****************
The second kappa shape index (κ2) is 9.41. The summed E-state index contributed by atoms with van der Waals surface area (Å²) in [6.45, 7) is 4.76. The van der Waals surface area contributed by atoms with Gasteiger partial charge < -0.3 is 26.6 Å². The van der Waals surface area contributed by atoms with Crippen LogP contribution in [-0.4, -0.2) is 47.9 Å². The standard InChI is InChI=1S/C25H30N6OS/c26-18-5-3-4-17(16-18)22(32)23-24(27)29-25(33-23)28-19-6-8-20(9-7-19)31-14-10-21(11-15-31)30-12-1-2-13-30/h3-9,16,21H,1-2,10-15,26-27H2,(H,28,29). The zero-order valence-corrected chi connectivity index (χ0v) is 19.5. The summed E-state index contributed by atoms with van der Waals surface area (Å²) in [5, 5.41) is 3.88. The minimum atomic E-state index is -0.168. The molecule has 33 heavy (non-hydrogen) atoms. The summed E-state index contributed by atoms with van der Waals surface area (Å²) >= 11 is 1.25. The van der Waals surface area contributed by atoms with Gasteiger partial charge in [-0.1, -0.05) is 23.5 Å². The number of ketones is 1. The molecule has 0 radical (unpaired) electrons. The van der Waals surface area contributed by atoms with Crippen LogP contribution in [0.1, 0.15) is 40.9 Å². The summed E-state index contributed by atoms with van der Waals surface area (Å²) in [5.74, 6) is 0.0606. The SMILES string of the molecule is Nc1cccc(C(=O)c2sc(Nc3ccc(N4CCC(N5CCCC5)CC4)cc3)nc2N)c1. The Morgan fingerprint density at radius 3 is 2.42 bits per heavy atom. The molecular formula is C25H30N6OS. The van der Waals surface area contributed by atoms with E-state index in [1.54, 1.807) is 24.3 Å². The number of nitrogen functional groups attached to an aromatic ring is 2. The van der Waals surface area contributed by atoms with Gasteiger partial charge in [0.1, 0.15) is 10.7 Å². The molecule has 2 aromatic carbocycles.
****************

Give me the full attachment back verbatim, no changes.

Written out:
The second kappa shape index (κ2) is 9.41. The summed E-state index contributed by atoms with van der Waals surface area (Å²) in [6.45, 7) is 4.76. The van der Waals surface area contributed by atoms with Gasteiger partial charge < -0.3 is 26.6 Å². The van der Waals surface area contributed by atoms with Crippen LogP contribution in [-0.4, -0.2) is 47.9 Å². The standard InChI is InChI=1S/C25H30N6OS/c26-18-5-3-4-17(16-18)22(32)23-24(27)29-25(33-23)28-19-6-8-20(9-7-19)31-14-10-21(11-15-31)30-12-1-2-13-30/h3-9,16,21H,1-2,10-15,26-27H2,(H,28,29). The zero-order valence-corrected chi connectivity index (χ0v) is 19.5. The summed E-state index contributed by atoms with van der Waals surface area (Å²) in [5, 5.41) is 3.88. The minimum atomic E-state index is -0.168. The molecule has 33 heavy (non-hydrogen) atoms. The summed E-state index contributed by atoms with van der Waals surface area (Å²) >= 11 is 1.25. The van der Waals surface area contributed by atoms with Gasteiger partial charge in [-0.1, -0.05) is 23.5 Å². The number of ketones is 1. The molecule has 0 radical (unpaired) electrons. The van der Waals surface area contributed by atoms with Crippen LogP contribution in [0.1, 0.15) is 40.9 Å². The summed E-state index contributed by atoms with van der Waals surface area (Å²) in [5.74, 6) is 0.0606. The SMILES string of the molecule is Nc1cccc(C(=O)c2sc(Nc3ccc(N4CCC(N5CCCC5)CC4)cc3)nc2N)c1. The Morgan fingerprint density at radius 3 is 2.42 bits per heavy atom. The molecular formula is C25H30N6OS. The van der Waals surface area contributed by atoms with E-state index in [1.54, 1.807) is 24.3 Å². The number of nitrogen functional groups attached to an aromatic ring is 2. The van der Waals surface area contributed by atoms with Gasteiger partial charge in [0.1, 0.15) is 10.7 Å². The molecule has 2 aromatic carbocycles.